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K S Malladi1 and S V Barai2
ABSTRACT: The rapid progress made by the country brings with it the consequences of industrialization and the accompanied environmental hazards with it. One such environmental problem is the disposal of waste generated by modern society and discarded tyres. Discarded tyres are a nondegradable waste product with a great capacity of polluting the environment. This paper investigates the feasibility of using these tyres as an inert material in concrete. Rubber fibers obtained by the shredding and grinding of tyres is incorporated in concrete. Various fresh concrete and hardened concrete properties are studied. The performance of the concrete after treatment with NaOH solution is also investigated. Finally, rubberized concrete based tiles study was carried out. KEYWORDS: Chemical composition, Compressive strength, Rubber fiber, Tensile strength, Tiles, Tyres 1. INTRODUCTION
Annually approximately 200 million tyres are generated as waste in the world and in India; about 42.5 million tyres are discarded. The method of disposing of tyres in India is mostly by using them as fuel in brick kilns or as land fills. However, the nature of combustion and the absolute lack of processing of gases released by the combustion and the releasing of these directly into the atmosphere are a serious cause for atmospheric pollution. With the increasing number of vehicles on Indian roads, the number of tyres discarded will increase adding to the problem. Discarded tyres are also non-biodegradable. Tyres use, as landfills are breeding grounds for mosquitoes and potential fire hazards. Also, it may cause ground water pollution in longer run due to leaching of chemicals. There are several recycling methods being developed to put the recycled rubber to good use, such as recovery of resources using various physical and chemical methods. These however involve the use of energy, which is costly and hence makes them less attractive. As a possible solution to the problem of disposal of used tyres an experiment is being conducted to examine the potential of using rubber fiber as an additive in concrete. Eldin and Senouci  carried out tests with rubber crumb and tire chips as additives in concrete in place of fine and coarse aggregate. Khatib and Bayomy  also carried out tests using rubber in concrete and found the compressive strength as well properties like slump, air content and unit weight. Segre and Joeckes  pretreated the rubber with 0.1N NaOH solution to increase the adhesive properties of rubber to the concrete matrix. Studies have also been carried out on the stability of rubber in a highly alkaline environment. The results on static and dynamic properties, and damping properties as well as acoustic properties of rubber filled concrete are reported in the literature.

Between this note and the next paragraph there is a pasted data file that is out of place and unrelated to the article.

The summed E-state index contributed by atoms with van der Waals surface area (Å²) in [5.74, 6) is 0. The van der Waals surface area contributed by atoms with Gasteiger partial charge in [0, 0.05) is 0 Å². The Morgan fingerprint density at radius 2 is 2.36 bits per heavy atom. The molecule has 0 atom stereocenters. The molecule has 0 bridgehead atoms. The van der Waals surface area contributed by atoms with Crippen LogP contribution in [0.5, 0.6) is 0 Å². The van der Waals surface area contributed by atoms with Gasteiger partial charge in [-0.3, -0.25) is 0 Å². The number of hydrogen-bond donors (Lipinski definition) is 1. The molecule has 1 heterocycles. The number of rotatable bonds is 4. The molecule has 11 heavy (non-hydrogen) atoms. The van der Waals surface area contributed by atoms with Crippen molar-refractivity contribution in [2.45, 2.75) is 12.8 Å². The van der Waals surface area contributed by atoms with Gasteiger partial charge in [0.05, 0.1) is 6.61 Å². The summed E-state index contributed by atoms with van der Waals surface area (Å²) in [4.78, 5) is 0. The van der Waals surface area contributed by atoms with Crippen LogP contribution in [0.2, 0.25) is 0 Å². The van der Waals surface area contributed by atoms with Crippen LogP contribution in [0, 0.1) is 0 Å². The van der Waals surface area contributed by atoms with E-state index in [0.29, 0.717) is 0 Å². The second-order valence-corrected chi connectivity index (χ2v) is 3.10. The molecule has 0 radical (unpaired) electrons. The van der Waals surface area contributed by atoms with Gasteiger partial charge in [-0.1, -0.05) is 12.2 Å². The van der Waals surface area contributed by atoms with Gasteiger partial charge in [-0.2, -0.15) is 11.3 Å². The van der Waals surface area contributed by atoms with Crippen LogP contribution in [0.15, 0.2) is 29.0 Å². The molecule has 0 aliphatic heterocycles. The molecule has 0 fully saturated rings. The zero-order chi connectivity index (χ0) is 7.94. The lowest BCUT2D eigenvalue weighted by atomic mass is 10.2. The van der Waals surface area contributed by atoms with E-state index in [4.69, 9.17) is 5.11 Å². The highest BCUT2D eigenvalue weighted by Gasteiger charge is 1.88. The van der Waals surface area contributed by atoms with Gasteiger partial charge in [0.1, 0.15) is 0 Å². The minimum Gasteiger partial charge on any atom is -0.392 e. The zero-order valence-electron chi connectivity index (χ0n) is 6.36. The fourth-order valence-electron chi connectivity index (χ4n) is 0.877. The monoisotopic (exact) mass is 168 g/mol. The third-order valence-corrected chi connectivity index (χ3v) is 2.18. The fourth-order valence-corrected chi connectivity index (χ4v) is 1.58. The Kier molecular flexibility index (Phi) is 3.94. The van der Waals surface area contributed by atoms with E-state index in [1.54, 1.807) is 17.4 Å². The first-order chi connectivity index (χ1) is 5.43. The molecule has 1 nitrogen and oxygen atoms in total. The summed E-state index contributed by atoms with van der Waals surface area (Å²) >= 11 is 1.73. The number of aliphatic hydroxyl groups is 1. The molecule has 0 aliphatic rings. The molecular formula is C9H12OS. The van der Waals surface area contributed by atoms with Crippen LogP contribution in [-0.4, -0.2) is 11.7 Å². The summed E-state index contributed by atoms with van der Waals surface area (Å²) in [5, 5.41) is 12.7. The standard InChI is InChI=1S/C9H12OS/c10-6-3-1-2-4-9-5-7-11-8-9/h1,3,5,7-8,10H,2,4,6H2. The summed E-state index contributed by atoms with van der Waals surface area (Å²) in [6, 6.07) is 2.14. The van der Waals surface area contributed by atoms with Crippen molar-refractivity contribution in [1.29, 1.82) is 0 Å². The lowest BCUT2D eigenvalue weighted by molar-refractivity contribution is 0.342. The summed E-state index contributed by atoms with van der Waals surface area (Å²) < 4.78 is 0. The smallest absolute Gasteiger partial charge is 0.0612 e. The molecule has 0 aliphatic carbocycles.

Former post-graduate student, Department of Civil Engineering, IIT Kharagpur, India Associate Professor, Department of Civil Engineering, IIT Kharagpur, India
coarse aggregate corresponding to Grade II of IS 383  and rubber fibers as per the details given in Table 1 are used.27 41. This clearly shows the microscopic structure of the rubber particle and the complex structure of rubber.05 Length of fiber 10mm –40mm 6mm. Figure 1 shows the results of Scanning Electron Microscope scan. water absorption. The performance of the concrete after treatment with NaOH solution is also investigated.22 11 2.This paper investigates the feasibility of using rubber of tyres as an inert material in concrete. tensile strength and flexural strength are studied.36 mm 5mm-25mm Mostly crumb rubber Figure 1 shows the rubber fiber obtained by the shredding of tyres. Characteristics of rubber fiber Sieve size 10mm 4. Rubber fiber obtained by the shredding and grinding of tyres is incorporated in concrete. compressive strength. Rubber fibers and scanning electronic microscope (magnification 1000) 3.86 170. Finally some tiles are cast to check practical utilization of rubber fiber incorporated concrete.1 N NaOH solutions for fine aggregate and (iii) behaviour of rubberized concrete tile.18mm 600 microns 300 microns 150 microns Less than 150 microns Wt retained in grams 0 33. Various properties like workability.53 134.75mm 2. Figure 1. Designated rubber in concrete mixes Designation Mix proportion M1 M20 Concrete MF1 M20 with 5% Fiber MF2 M20 with 10% Fiber MF3 M20 with 15% Fiber MF4 M20 with 20% Fiber MN1 M20 with 10 % Fiber washed with NaOH .75 27. It shows clearly the elongated nature of the fiber structure.36mm 1. Also. MATERIALS AND CONCRETE MIX DESIGN Locally available slag cement was used for the study. EXPERIMENTAL PROGRAM The experimental program consisted study on (i) replacement of the fine aggregate with rubber fiber in various proportions for fine aggregate (2) replacement of rubber fiber treated with 0. The nomenclature of various specimens is given in Table 2. Table 2. density. 2. The rubber fibers are obtained by shredding discarded tyres. Table 1. Fine aggregate corresponding to Grade II of IS 383 .